You said "Yes" to my doubts that monsters of Pathfinder should behave like they knew the rules. And blackwaltzomega to be implied the rules in total, not just the abstract of them.

Then I was unclear, and my understanding of blackwaltzomega's point was different from yours.


Envall wrote:
TriOmegaZero wrote:


Are you NOT saying that monsters should not avoid things that punish them?

You said "Yes" to my doubts that monsters of Pathfinder should behave like they knew the rules. And blackwaltzomega to be implied the rules in total, not just the abstract of them.

I mean, is not the ignorance of monsters realistic?

...No. No, not even a little.

Again, wolves, feral dogs, big cats, and any social predator knows to flank anything they're fighting rather than bunch up in front of it.

Something with an intelligence score of 2 and no concept of armor can figure this out. What's the ogre's excuse?

Zombies are dumb enough to stay bunched up and not bother trying to move to surround you, but in my book if a pack of feral dogs know to flank dangerous enemies kobolds sure as hell aren't going to be too dumb to do so.


Daw wrote:
OK, so the trap is because a GM can chose tactics to make the feat unviable as a successful strategy. So magic use is a trap because any decent GM can shut down spell recovery, or choke off its use in quite a lot of ways. ANY strategy or method can, and at least occasionally, WILL be countered. If it is a strategy that a GM chooses to always counter, in all fairness the GM should make that clear and discourage or outright ban the feat/tactic in his game. It is only a trap if the GM has no intention of letting it be viable but does not discourage its acquisition.

It's a question of experience.

How many times does your magic missile get countered by a shield spell?

How many times does your cleave get countered by enemies not being positioned adjacent?

I'll warrant the 1st happens a heck of a lot less than the 2nd, and the 2nd cost a whole feat!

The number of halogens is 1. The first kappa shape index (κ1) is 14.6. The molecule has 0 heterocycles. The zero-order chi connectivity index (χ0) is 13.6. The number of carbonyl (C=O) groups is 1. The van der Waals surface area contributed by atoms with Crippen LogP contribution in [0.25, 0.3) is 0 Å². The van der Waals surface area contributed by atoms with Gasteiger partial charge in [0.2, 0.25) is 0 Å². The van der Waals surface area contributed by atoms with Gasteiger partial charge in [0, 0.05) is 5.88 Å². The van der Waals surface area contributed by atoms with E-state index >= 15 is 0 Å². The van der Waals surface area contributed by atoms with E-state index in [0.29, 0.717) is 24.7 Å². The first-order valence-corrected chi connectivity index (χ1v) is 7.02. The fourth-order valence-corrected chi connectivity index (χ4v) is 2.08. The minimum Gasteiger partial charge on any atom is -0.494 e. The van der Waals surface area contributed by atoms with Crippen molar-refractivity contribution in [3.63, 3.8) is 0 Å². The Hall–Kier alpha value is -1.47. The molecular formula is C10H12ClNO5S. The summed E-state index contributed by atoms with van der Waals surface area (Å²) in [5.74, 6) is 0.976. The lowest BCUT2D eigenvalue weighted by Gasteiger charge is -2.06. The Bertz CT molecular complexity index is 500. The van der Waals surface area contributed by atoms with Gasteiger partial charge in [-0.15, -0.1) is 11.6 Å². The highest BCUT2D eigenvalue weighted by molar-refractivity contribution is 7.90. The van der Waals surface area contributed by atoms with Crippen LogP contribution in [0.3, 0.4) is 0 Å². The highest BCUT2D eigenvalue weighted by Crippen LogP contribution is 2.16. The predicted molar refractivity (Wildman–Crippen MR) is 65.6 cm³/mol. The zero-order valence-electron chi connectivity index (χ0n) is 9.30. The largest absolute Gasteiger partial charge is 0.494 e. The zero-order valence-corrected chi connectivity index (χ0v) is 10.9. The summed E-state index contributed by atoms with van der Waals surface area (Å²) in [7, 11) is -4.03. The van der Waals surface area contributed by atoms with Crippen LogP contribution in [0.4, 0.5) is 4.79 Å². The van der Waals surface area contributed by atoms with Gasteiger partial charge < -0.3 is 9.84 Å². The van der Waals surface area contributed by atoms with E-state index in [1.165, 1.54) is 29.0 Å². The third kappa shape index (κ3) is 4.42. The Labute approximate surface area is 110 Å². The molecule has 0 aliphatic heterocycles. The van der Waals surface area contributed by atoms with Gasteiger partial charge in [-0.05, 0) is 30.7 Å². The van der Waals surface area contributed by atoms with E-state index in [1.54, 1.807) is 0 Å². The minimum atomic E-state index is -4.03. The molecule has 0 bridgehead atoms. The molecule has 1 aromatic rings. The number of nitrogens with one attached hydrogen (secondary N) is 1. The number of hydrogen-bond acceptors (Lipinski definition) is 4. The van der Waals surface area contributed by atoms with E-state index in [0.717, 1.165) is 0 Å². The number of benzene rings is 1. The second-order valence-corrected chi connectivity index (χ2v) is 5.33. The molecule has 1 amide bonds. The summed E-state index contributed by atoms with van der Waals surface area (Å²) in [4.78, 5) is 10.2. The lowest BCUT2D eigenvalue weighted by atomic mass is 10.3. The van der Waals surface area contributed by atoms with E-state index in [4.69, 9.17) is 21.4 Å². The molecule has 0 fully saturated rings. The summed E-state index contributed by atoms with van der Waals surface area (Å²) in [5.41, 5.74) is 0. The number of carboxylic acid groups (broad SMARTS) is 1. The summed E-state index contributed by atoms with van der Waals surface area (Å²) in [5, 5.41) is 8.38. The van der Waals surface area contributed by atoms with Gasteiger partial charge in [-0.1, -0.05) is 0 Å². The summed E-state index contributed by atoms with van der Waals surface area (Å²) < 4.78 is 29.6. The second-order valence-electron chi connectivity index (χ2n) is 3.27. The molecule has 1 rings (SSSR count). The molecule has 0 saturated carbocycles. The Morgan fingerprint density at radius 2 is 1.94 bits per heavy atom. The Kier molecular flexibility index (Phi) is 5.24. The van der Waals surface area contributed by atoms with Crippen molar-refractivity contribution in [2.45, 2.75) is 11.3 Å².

Are the monsters fighting a single adventurer or a group? Is the advantage of flanking worth putting yourself in the middle of a group of adventurers?


Knight who says Meh wrote:
Are the monsters fighting a single adventurer or a group? Is the advantage of flanking worth putting yourself in the middle of a group of adventurers?

As opposed to...putting yourself IN FRONT of a group of adventurers?

I'm not really seeing the upsides of formation "stand shoulder-to-shoulder to get cleaved and fireballed" here.


Daw wrote:
OK, so the trap is because a GM can chose tactics to make the feat unviable as a successful strategy. So magic use is a trap because any decent GM can shut down spell recovery, or choke off its use in quite a lot of ways. ANY strategy or method can, and at least occasionally, WILL be countered. If it is a strategy that a GM chooses to always counter, in all fairness the GM should make that clear and discourage or outright ban the feat/tactic in his game. It is only a trap if the GM has no intention of letting it be viable but does not discourage its acquisition.

I feel like this is a slightly unfair assessment.

It takes a lot more effort to deny spell casters the ability to rest and recover spells than it does to accidentally deny cleave by not having enemies stand next to one another.

As has already been mentioned, there are a large number of scenarios from APs that only involve a single enemy. Under such circumstances cleave is literally impossible to use.

A large number of fights also involve enemies coming from opposite sides, which is also likely to not end up with them standing adjacent.

The level of effort to disrupt cleave is significantly lower (and probably accidental) compared to disrupting the ability to prepare spells.


Blackwaltzomega wrote:
Knight who says Meh wrote:
Are the monsters fighting a single adventurer or a group? Is the advantage of flanking worth putting yourself in the middle of a group of adventurers?

As opposed to...putting yourself IN FRONT of a group of adventurers?

I'm not really seeing the upsides of formation "stand shoulder-to-shoulder to get cleaved and fireballed" here.

Um...yes? I'd rather be in front of the enemy than in the middle.


Knight who says Meh wrote:
Blackwaltzomega wrote:
Knight who says Meh wrote: